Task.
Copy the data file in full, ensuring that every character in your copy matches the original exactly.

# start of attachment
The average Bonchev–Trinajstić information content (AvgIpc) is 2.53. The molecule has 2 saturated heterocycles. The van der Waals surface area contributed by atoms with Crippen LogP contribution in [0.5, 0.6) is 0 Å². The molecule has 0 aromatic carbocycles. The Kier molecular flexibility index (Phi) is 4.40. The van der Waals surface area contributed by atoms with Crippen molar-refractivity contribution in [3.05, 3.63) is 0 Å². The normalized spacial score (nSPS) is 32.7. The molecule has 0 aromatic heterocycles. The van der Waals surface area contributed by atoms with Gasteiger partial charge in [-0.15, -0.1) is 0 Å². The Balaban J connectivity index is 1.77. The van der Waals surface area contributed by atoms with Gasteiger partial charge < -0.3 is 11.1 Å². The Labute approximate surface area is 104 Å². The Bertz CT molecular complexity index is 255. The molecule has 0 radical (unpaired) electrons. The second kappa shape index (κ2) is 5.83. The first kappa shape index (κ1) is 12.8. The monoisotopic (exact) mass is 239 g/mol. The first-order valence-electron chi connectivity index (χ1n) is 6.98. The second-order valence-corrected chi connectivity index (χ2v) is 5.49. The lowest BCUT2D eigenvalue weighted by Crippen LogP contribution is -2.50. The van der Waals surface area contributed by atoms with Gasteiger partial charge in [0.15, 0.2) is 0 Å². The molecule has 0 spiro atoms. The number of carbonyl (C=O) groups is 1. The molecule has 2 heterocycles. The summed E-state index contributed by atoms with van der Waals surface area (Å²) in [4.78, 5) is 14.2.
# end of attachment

The average Bonchev–Trinajstić information content (AvgIpc) is 2.53. The molecule has 2 saturated heterocycles. The van der Waals surface area contributed by atoms with Crippen LogP contribution in [0.5, 0.6) is 0 Å². The molecule has 0 aromatic carbocycles. The Kier molecular flexibility index (Phi) is 4.40. The van der Waals surface area contributed by atoms with Crippen molar-refractivity contribution in [3.05, 3.63) is 0 Å². The normalized spacial score (nSPS) is 32.7. The molecule has 0 aromatic heterocycles. The van der Waals surface area contributed by atoms with Gasteiger partial charge in [-0.15, -0.1) is 0 Å². The Balaban J connectivity index is 1.77. The van der Waals surface area contributed by atoms with Gasteiger partial charge < -0.3 is 11.1 Å². The Labute approximate surface area is 104 Å². The Bertz CT molecular complexity index is 255. The molecule has 0 radical (unpaired) electrons. The second kappa shape index (κ2) is 5.83. The first kappa shape index (κ1) is 12.8. The monoisotopic (exact) mass is 239 g/mol. The first-order valence-electron chi connectivity index (χ1n) is 6.98. The second-order valence-corrected chi connectivity index (χ2v) is 5.49. The lowest BCUT2D eigenvalue weighted by Crippen LogP contribution is -2.50. The van der Waals surface area contributed by atoms with Gasteiger partial charge in [0.15, 0.2) is 0 Å². The molecule has 0 spiro atoms. The number of carbonyl (C=O) groups is 1. The molecule has 2 heterocycles. The summed E-state index contributed by atoms with van der Waals surface area (Å²) in [4.78, 5) is 14.2.